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[ih] Arpanet raw messages, voice, and TCP

Hi all,

I was wondering if anyone here knows closely of the precise history of
how the raw message facility of the Arpanet came about and in which ways
it relates to early voice (NVP) and TCP experiments in the mid-1970s. I
gather from the 1822 report (and a couple of other BBN reports from
around 1974 to 1978) that hosts could send uncontrolled messages (one
packet messages at that) that would be delivered without paranoid error
control IMP-to-IMP and without RFNMs and retransmissions. However (!),
BBN would control whether or not hosts could use that facility in the
first place. From the 1822 report (as of 1976,

"Uncontrolled use of these messages will degrade the
performance of the network for all users.  Therefore,
ability to use these messages will be regulated by the
Network Control Center and will require prior arrange-
ment for each experiment."
(p. 3-36)

My questions are:

1. What experiments or actual applications did people do with the raw
messages? The papers on early network voice stuff indicate that three or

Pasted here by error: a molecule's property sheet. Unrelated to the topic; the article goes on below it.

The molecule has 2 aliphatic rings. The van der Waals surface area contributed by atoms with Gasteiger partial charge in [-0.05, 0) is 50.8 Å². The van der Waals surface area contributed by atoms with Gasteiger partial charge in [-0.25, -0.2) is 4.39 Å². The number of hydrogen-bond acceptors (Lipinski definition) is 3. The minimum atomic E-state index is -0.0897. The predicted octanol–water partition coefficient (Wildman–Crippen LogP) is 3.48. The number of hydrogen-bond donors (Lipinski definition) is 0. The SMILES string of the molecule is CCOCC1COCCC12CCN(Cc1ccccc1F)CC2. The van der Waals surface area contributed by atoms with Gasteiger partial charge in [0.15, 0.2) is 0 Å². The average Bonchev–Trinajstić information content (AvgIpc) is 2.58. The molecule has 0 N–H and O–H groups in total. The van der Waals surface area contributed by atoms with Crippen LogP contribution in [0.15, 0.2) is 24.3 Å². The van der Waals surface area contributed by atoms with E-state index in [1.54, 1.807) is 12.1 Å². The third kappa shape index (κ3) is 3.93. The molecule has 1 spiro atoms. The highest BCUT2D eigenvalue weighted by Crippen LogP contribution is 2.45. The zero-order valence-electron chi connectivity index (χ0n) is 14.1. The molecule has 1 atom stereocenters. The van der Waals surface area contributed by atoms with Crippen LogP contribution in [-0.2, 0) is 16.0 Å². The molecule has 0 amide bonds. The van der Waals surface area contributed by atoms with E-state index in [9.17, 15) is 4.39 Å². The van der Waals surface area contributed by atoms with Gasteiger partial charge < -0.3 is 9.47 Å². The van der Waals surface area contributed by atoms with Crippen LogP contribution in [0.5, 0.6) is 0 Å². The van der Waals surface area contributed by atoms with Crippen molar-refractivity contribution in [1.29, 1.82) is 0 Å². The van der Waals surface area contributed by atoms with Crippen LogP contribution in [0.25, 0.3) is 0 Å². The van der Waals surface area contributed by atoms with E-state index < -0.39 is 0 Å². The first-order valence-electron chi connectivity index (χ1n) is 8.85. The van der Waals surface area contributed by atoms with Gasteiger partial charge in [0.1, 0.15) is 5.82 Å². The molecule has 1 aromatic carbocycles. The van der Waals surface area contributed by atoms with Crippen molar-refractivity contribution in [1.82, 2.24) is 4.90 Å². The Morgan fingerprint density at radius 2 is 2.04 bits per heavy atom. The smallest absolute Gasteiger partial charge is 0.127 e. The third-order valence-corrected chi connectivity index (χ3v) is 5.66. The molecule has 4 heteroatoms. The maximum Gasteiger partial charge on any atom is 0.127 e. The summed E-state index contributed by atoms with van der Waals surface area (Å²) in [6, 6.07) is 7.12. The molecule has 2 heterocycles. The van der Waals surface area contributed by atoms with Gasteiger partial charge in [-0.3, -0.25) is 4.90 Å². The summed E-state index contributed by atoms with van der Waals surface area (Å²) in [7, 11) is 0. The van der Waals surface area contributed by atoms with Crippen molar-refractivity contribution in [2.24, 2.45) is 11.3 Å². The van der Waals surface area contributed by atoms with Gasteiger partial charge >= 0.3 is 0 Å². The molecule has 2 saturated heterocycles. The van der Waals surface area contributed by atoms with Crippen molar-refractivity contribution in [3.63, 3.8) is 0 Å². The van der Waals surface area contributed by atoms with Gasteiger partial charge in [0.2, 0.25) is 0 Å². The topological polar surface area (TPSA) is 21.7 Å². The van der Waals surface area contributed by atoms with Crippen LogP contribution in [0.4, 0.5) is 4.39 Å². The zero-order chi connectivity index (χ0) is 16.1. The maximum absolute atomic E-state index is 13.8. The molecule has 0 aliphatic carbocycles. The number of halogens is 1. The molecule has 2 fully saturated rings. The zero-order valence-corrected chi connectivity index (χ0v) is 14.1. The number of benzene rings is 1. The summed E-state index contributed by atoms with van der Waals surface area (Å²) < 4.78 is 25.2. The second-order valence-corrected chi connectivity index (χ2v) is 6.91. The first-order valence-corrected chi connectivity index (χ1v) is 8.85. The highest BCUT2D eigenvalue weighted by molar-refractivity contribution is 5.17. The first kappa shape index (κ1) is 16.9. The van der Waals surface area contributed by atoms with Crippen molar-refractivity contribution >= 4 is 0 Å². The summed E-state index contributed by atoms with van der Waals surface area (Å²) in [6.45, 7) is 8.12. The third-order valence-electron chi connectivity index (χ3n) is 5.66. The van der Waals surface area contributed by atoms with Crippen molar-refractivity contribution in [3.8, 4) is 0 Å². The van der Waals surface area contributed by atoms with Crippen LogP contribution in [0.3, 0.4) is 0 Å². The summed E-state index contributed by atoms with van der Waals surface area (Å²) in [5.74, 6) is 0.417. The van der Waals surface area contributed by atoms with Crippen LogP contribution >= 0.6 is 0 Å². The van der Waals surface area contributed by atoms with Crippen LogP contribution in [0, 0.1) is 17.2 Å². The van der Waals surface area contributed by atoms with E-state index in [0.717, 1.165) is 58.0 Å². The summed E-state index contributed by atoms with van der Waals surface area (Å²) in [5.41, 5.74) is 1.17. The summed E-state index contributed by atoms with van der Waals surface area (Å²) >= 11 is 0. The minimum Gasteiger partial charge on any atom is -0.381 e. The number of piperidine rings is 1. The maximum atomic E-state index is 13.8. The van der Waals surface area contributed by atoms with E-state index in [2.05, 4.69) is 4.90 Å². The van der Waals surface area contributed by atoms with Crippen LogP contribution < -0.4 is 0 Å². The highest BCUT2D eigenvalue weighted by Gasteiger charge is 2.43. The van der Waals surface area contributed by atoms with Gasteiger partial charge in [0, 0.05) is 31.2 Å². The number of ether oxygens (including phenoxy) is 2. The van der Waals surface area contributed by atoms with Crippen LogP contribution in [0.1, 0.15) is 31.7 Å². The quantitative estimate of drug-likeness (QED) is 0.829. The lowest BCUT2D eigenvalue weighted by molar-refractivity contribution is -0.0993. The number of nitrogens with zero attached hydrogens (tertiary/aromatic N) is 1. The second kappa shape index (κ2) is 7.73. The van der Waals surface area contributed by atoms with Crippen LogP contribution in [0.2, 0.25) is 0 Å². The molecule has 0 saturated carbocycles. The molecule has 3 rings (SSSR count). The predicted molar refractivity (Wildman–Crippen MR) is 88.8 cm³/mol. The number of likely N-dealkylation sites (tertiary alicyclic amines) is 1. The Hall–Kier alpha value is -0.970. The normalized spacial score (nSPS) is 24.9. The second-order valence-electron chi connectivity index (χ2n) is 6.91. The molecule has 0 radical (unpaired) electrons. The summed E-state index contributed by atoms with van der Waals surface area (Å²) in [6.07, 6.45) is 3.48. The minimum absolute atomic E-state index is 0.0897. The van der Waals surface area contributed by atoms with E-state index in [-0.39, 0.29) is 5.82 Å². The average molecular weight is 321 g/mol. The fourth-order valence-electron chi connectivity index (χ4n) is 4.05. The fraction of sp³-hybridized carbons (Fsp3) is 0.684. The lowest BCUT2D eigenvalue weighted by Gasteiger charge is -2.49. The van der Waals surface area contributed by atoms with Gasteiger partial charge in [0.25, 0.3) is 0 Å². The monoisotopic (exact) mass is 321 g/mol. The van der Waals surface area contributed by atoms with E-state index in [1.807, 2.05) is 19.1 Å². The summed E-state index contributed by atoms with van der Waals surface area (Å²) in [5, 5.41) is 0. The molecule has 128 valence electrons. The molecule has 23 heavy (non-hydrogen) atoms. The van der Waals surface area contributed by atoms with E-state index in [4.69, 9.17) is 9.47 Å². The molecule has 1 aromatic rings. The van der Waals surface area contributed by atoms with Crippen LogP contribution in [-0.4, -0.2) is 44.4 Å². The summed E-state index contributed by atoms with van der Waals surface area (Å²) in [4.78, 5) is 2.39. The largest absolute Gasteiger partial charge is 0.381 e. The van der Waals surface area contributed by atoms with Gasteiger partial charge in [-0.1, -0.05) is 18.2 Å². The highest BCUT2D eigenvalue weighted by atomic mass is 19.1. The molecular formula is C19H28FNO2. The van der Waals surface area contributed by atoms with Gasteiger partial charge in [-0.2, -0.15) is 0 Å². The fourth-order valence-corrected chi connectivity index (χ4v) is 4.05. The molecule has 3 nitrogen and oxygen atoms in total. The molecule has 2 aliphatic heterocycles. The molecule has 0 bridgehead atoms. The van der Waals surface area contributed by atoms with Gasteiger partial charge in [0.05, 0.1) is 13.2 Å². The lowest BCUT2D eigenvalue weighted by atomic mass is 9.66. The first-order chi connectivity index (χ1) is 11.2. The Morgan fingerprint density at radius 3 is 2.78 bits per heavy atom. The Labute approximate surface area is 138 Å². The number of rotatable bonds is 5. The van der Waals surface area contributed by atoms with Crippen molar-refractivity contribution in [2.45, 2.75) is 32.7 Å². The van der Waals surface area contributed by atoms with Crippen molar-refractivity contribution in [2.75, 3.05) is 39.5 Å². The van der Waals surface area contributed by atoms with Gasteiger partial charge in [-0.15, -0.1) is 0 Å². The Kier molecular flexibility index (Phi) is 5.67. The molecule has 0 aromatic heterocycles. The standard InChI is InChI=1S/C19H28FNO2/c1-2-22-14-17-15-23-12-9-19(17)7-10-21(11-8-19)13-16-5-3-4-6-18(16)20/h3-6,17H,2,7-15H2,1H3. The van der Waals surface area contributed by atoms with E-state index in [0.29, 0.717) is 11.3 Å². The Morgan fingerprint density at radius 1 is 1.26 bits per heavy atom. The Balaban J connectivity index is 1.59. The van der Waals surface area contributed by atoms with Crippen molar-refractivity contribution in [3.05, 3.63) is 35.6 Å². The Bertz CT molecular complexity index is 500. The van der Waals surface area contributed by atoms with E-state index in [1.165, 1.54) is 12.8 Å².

four host sites where playing around with that. What about TCP?

2. How does this Arpanet feature relate to TCP and the ARPA agenda from
around 1973/1974 of pushing development of TCP? Am I right in thinking
that the first TCP experiments must have involved using the raw messages

3. How did BBN actually control sites' use of the feature? And, what
were the experiences with congestion (as in congesting intermediary
nodes, as well as in overwhelming the destination IMP/host)?

4. How did those experiments (provided the link that I am here assuming
exists) feed into actual TCP developments?

5. Last, the TCP/IP split is often ascribed somewhat to common sense
(proper modularization, see e.g. IEN 2), and particularly the canonical
example of interactive voice. But how does the actual availability of a
"best effort" transport facility at Arpanet (the raw message facility)
relate to the later notion of an IP protocol (which, too, provides an
effective service guarantee of zero; and comes with all the congestion
problems that will require the hosts to well behave)?

Thanks for any suggestions, pointers and accounts on this. Also, I am
told Bob Kahn would be a good person to ask on this, maybe someone here
can reach out to him on this.


Matthias B?rwolff